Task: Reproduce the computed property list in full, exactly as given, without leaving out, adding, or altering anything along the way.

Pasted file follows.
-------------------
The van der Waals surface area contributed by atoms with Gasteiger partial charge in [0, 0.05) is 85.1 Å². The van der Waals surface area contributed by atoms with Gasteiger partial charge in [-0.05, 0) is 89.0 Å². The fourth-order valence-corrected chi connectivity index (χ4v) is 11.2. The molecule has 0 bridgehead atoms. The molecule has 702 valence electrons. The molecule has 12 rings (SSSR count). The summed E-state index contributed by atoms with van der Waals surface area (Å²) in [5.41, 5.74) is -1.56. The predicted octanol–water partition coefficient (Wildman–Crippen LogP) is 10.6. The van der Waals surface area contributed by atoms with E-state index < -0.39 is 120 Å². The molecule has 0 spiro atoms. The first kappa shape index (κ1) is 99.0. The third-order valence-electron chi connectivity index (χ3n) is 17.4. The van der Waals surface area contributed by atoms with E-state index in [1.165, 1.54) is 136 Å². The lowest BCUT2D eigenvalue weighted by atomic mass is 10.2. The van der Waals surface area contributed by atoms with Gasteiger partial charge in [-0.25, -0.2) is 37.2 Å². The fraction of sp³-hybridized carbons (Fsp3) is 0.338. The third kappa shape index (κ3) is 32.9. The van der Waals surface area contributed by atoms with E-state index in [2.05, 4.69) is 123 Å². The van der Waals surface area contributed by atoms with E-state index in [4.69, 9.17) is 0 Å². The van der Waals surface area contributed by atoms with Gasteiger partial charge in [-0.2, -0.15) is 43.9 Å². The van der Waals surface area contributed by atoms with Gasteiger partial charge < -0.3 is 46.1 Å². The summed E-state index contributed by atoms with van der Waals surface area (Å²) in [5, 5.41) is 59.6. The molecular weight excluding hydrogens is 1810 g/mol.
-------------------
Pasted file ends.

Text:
The van der Waals surface area contributed by atoms with Gasteiger partial charge in [0, 0.05) is 85.1 Å². The van der Waals surface area contributed by atoms with Gasteiger partial charge in [-0.05, 0) is 89.0 Å². The fourth-order valence-corrected chi connectivity index (χ4v) is 11.2. The molecule has 0 bridgehead atoms. The molecule has 702 valence electrons. The molecule has 12 rings (SSSR count). The summed E-state index contributed by atoms with van der Waals surface area (Å²) in [5.41, 5.74) is -1.56. The predicted octanol–water partition coefficient (Wildman–Crippen LogP) is 10.6. The van der Waals surface area contributed by atoms with E-state index < -0.39 is 120 Å². The molecule has 0 spiro atoms. The first kappa shape index (κ1) is 99.0. The third-order valence-electron chi connectivity index (χ3n) is 17.4. The van der Waals surface area contributed by atoms with E-state index in [1.165, 1.54) is 136 Å². The lowest BCUT2D eigenvalue weighted by atomic mass is 10.2. The van der Waals surface area contributed by atoms with Gasteiger partial charge in [-0.25, -0.2) is 37.2 Å². The fraction of sp³-hybridized carbons (Fsp3) is 0.338. The third kappa shape index (κ3) is 32.9. The van der Waals surface area contributed by atoms with E-state index in [2.05, 4.69) is 123 Å². The van der Waals surface area contributed by atoms with E-state index in [4.69, 9.17) is 0 Å². The van der Waals surface area contributed by atoms with Gasteiger partial charge in [-0.2, -0.15) is 43.9 Å². The van der Waals surface area contributed by atoms with Gasteiger partial charge < -0.3 is 46.1 Å². The summed E-state index contributed by atoms with van der Waals surface area (Å²) in [5, 5.41) is 59.6. The molecular weight excluding hydrogens is 1810 g/mol.